It’s always amazing when something like a 90-year-old IP, or a comic book character with hundreds of issues of beloved stories behind them, yields a lazy, uninspired film. Quite honestly, if the team behind “Addams Family 2” had simply taken a couple scripts from the ’60s show, came up with the most basic bookend gimmick to tie them together into a feature-length film (the family looking through a photo album and remembering old times, or something simple like that) and done some polishing around the edges, the result could not have possibly been any more milquetoast than this flick.
One of the more daring elements of these “Addams” films is that Snoop Dogg is the “voice” of the unintelligible Cousin It, which essentially means his velvety voice is sped up, rewound, and remixed to the point where it’s unrecognizable. The gimmick is cute, somewhat reminiscent of that time George Clooney voiced the dog on “South Park,” but in both movies it culminates in It being a famous musician with all the qualities of … Snoop Dogg. Is that funny? Will kids today catch that reference — or another that depicts road signs pointing towards Camp Crystal Lake, Elm Street, and Amityville?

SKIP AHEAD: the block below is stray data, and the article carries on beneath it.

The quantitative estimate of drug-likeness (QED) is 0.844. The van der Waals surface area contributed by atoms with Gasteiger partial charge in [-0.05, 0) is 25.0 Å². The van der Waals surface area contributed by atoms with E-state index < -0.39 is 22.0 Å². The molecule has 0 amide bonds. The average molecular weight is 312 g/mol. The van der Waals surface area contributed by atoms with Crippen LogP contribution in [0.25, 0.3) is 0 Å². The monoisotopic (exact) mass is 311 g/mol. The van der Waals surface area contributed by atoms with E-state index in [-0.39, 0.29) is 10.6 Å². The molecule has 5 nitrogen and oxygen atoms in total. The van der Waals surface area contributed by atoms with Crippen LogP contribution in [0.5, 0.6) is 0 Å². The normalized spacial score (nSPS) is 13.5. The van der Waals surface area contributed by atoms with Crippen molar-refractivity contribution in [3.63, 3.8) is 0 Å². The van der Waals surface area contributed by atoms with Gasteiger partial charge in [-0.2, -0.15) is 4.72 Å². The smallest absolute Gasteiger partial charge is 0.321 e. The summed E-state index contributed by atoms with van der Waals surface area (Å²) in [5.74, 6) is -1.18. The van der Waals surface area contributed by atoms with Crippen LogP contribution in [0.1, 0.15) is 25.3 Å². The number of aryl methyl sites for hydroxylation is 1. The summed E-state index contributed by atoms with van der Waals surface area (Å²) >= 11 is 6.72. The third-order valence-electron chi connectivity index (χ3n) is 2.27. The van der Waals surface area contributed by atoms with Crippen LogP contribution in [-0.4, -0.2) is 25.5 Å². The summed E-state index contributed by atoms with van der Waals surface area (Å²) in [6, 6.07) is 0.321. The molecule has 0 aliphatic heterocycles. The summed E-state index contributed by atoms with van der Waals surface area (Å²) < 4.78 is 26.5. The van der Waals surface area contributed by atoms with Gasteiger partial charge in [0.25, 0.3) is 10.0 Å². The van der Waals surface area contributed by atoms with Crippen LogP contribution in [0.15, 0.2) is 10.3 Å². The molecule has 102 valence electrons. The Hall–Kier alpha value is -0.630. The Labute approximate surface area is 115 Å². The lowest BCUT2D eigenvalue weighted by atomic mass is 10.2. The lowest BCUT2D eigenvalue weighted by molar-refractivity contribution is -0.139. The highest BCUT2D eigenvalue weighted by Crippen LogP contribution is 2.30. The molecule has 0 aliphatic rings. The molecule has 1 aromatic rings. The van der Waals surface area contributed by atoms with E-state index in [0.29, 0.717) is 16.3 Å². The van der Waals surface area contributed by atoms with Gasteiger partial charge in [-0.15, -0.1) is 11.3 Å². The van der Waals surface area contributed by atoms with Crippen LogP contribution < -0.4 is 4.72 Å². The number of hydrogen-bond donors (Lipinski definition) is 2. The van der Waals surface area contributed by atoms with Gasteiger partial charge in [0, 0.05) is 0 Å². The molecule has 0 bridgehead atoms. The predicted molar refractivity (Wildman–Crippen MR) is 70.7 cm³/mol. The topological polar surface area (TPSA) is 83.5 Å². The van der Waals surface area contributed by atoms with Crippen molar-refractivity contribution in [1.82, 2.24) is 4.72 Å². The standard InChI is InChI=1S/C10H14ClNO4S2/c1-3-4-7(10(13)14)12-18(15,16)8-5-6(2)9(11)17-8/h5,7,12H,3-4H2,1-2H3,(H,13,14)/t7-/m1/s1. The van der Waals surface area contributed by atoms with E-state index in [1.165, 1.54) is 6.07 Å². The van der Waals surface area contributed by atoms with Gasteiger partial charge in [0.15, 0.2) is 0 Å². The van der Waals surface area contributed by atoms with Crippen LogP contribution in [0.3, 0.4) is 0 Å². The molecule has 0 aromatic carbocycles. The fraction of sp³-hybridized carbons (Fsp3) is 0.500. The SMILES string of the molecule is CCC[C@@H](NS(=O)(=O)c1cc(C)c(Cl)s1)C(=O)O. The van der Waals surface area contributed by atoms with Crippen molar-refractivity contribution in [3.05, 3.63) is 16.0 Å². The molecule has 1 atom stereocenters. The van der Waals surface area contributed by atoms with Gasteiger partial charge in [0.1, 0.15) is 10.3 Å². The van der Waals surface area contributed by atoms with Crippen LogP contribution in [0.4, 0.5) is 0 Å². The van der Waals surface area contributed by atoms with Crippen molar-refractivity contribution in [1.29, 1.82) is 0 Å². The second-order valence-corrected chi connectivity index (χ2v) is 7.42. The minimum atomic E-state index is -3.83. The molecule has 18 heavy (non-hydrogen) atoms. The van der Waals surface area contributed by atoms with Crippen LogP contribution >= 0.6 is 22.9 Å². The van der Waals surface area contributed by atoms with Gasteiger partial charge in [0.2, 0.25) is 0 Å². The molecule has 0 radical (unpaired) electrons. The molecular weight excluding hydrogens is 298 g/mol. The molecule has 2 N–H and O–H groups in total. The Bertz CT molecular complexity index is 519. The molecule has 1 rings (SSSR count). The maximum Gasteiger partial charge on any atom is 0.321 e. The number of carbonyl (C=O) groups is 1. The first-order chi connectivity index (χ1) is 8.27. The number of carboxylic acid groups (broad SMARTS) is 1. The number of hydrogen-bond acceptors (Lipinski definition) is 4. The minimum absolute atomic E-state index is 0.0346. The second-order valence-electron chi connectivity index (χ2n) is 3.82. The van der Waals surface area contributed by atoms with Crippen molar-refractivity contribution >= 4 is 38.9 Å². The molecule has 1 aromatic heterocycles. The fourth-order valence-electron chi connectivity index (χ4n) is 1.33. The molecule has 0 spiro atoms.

Perhaps this is all too harsh. Many of the scenes with Wednesday (far and away the best part of these films) are dependably amusing, and the most entertaining parts of the movie come when she abandons her family and heads off on a road trip with Lurch by her side. Those scenes are funny and sweet — even if it they do culminate in a biker bar with Lurch singing Gloria Gaynor’s “I Will Survive.”